Take the 2-minute tour ×
History Stack Exchange is a question and answer site for historians and history buffs. It's 100% free, no registration required.

This practice appeared NOT to have been common in the twentieth century, with long-ranged, and "repeating" weapons. But prior to the nineteenth century, it was apparently a form of surrender.

What would cause soldiers to "ground arms" (throw their weapons to the ground) as opposed to using other forms of surrender such as raising a white flag?

At what level was the decision made to "ground arms?" Did private soldiers do this individually, or did the commanding officer shout, "ground arms," to his soldiers while he surrendered to the opposing commander?

Were there "conventions" to protect soldiers who had "grounded arms" from slaughter? Did the practice of "grounding arms" work like a "fair catch" in (American) football?

share|improve this question
1  
Is there something I'm missing? Dropping ones weapons seems to be a fairly universal act of capitulation. It's the first thing the police request of an armed suspect, for instance, and most surrenders result shortly in weapon confiscation anyway. To answer what level the decision is made, the wikipedia page on surrender should help (the answer is pretty much at any level). I would have though the reason soldiers surrender would have been obvious. Does surrender work like a fair catch? Only if you're lucky. –  Nathan Cooper May 7 '13 at 14:25
    
@Nathan Cooper: The original version of my title was, "what protocols were involved in "grounding arms." In the question, I said, "APPARENTLY it was a form of surrender" because I was only 90% sure. So even IF soldiers were surrendering by "grounding arms," what were the protocols involved? –  Tom Au May 7 '13 at 14:30
1  
Hague (II) convention: "To kill or wound an enemy who, having laid down arms, or having no longer means of defence, has surrendered at discretion". So laying down weapons is always necessary (but maybe not sufficient) to unconditional surrender, does that help? –  Nathan Cooper May 7 '13 at 14:43
2  
@NathanCooper: Your comments are helpful. You might consider putting them in the form of an answer. –  Tom Au May 7 '13 at 15:20
1  
@TomAu I'll attend to it asap. I might even make it coherent. –  Nathan Cooper May 7 '13 at 22:28
show 3 more comments

1 Answer 1

up vote 6 down vote accepted

The Hague (II) convention: "To kill or wound an enemy who, having laid down arms, or having no longer means of defence, has surrendered at discretion".

"Grounding arms", dropping weapons, is consistent with unconditional surrender rather than any other form of limited capitulation (a bilateral legal act, when discussion under truce would be required). It seems soldiers would only communicate an intent to surrender by throwing weapons down if they were unconditionally surrendering.

The decision to surrender can be made at any level and the responsibility to ensure voluntary disarmament, necessary for unconditional surrender as we see in the Hague conventions, belongs to the person offering the surrender. If you look in US Army regulations: "Capitulations ... Once settled, they must be scrupulously observed by both parties.". This (US interpretation of the customs of surrender) clearly communicates that it is the duty of the soldiers to abide by the surrender and, of course, for the surrender of multiple soldiers commands to "ground arms" would be required.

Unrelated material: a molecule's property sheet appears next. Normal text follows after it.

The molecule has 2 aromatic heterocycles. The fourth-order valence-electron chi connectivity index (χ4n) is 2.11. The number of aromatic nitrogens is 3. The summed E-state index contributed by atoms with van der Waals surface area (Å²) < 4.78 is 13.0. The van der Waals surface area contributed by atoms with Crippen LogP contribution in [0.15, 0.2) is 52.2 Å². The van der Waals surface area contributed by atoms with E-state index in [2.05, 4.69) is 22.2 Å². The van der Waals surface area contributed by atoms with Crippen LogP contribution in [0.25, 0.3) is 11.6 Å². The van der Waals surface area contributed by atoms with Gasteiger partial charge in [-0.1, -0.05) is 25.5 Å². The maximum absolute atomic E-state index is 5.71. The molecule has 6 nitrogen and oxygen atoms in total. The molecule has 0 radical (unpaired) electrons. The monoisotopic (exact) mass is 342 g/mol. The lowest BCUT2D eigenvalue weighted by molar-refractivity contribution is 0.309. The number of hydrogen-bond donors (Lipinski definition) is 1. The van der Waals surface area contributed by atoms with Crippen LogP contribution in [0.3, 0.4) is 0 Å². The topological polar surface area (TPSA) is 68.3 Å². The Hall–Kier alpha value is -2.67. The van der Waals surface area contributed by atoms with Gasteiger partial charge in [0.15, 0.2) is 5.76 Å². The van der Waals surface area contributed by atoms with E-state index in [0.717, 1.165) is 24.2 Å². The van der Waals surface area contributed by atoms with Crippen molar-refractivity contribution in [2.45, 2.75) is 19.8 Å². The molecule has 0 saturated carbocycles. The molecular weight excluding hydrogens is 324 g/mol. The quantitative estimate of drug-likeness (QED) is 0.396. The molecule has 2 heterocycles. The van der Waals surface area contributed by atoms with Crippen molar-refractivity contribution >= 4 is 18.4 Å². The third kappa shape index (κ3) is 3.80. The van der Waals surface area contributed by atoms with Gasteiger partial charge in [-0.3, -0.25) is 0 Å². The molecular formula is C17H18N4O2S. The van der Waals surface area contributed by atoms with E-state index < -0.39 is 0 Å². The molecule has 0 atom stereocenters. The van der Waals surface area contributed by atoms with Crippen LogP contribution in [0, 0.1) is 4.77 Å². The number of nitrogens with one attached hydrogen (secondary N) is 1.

Wikipedia says: "A white flag or handkerchief is a common symbol of surrender, as is the gesture of raising one's hands empty and open above one's head. When a tank commander is surrendering, the tank's turret should be turned opposite the direction of the opposing forces". A method of surrendering is not specified by the Laws of War (The white flag is, but has other uses) and is probably decided on the ground by people trying not to get shot. Grounding weapons lacks clarity (when compared to raising hands, for example), even more so when concealed by cover, and is probably avoided as the sole communication of surrender by common sense rather than protocol.

Interestingly enough, in theatres of war where we can't rely on common sense, natural communication etc. to display intent to surrender, these protocols are defined and dropping weapons is discouraged as vague and inconclusive.

Manual on International Law applied to military aircraft: "Rocking the aircraft’s wings, lowering the landing gear and other signals (such as flashing of navigational lights or jettisoning of weapons) are sometimes cited as indications of an intent to surrender, but they cannot be regarded as conclusive evidence, since there may be other reasons for the activity in question. Moreover, when air and missile combat is conducted beyond visual range, as frequently happens in modern warfare, such gestures are futile. Consequently, only an appropriate radio communication — duly transmitted to the enemy, preferably on an ICAO distress frequency — may be deemed an effective message of surrender in over-the-horizon aerial encounters."

share|improve this answer
add comment

Your Answer

 
discard

By posting your answer, you agree to the privacy policy and terms of service.

Not the answer you're looking for? Browse other questions tagged or ask your own question.